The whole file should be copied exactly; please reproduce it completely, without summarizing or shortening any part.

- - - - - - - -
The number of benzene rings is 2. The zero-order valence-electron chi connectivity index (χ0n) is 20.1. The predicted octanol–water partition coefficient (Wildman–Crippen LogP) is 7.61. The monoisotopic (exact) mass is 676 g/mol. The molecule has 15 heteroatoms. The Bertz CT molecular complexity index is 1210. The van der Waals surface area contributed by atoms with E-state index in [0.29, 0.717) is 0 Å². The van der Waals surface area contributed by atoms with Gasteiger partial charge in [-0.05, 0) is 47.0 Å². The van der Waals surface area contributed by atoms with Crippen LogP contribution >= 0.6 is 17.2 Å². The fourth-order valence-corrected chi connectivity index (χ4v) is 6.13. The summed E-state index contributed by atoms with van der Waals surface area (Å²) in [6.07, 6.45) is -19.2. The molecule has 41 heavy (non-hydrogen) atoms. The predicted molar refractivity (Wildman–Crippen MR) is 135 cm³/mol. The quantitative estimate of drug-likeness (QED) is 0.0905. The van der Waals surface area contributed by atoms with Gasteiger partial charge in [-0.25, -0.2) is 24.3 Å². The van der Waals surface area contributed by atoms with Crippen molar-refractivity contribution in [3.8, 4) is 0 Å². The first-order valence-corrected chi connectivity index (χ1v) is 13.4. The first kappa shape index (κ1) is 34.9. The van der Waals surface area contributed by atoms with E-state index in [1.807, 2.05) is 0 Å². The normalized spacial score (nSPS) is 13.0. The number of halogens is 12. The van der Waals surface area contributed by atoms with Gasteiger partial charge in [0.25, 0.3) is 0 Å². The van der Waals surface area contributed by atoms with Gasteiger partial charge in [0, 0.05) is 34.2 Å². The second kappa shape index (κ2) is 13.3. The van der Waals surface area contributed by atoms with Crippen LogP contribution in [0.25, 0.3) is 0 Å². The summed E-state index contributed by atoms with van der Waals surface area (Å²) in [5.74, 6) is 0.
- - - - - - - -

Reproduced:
The number of benzene rings is 2. The zero-order valence-electron chi connectivity index (χ0n) is 20.1. The predicted octanol–water partition coefficient (Wildman–Crippen LogP) is 7.61. The monoisotopic (exact) mass is 676 g/mol. The molecule has 15 heteroatoms. The Bertz CT molecular complexity index is 1210. The van der Waals surface area contributed by atoms with E-state index in [0.29, 0.717) is 0 Å². The van der Waals surface area contributed by atoms with Gasteiger partial charge in [-0.05, 0) is 47.0 Å². The van der Waals surface area contributed by atoms with Crippen LogP contribution >= 0.6 is 17.2 Å². The fourth-order valence-corrected chi connectivity index (χ4v) is 6.13. The summed E-state index contributed by atoms with van der Waals surface area (Å²) in [6.07, 6.45) is -19.2. The molecule has 41 heavy (non-hydrogen) atoms. The predicted molar refractivity (Wildman–Crippen MR) is 135 cm³/mol. The quantitative estimate of drug-likeness (QED) is 0.0905. The van der Waals surface area contributed by atoms with Gasteiger partial charge in [-0.25, -0.2) is 24.3 Å². The van der Waals surface area contributed by atoms with Crippen molar-refractivity contribution in [3.8, 4) is 0 Å². The first-order valence-corrected chi connectivity index (χ1v) is 13.4. The first kappa shape index (κ1) is 34.9. The van der Waals surface area contributed by atoms with E-state index in [1.807, 2.05) is 0 Å². The normalized spacial score (nSPS) is 13.0. The number of halogens is 12. The van der Waals surface area contributed by atoms with Gasteiger partial charge in [0.25, 0.3) is 0 Å². The van der Waals surface area contributed by atoms with Gasteiger partial charge in [0, 0.05) is 34.2 Å². The second kappa shape index (κ2) is 13.3. The van der Waals surface area contributed by atoms with Crippen LogP contribution in [0.25, 0.3) is 0 Å². The summed E-state index contributed by atoms with van der Waals surface area (Å²) in [5.74, 6) is 0.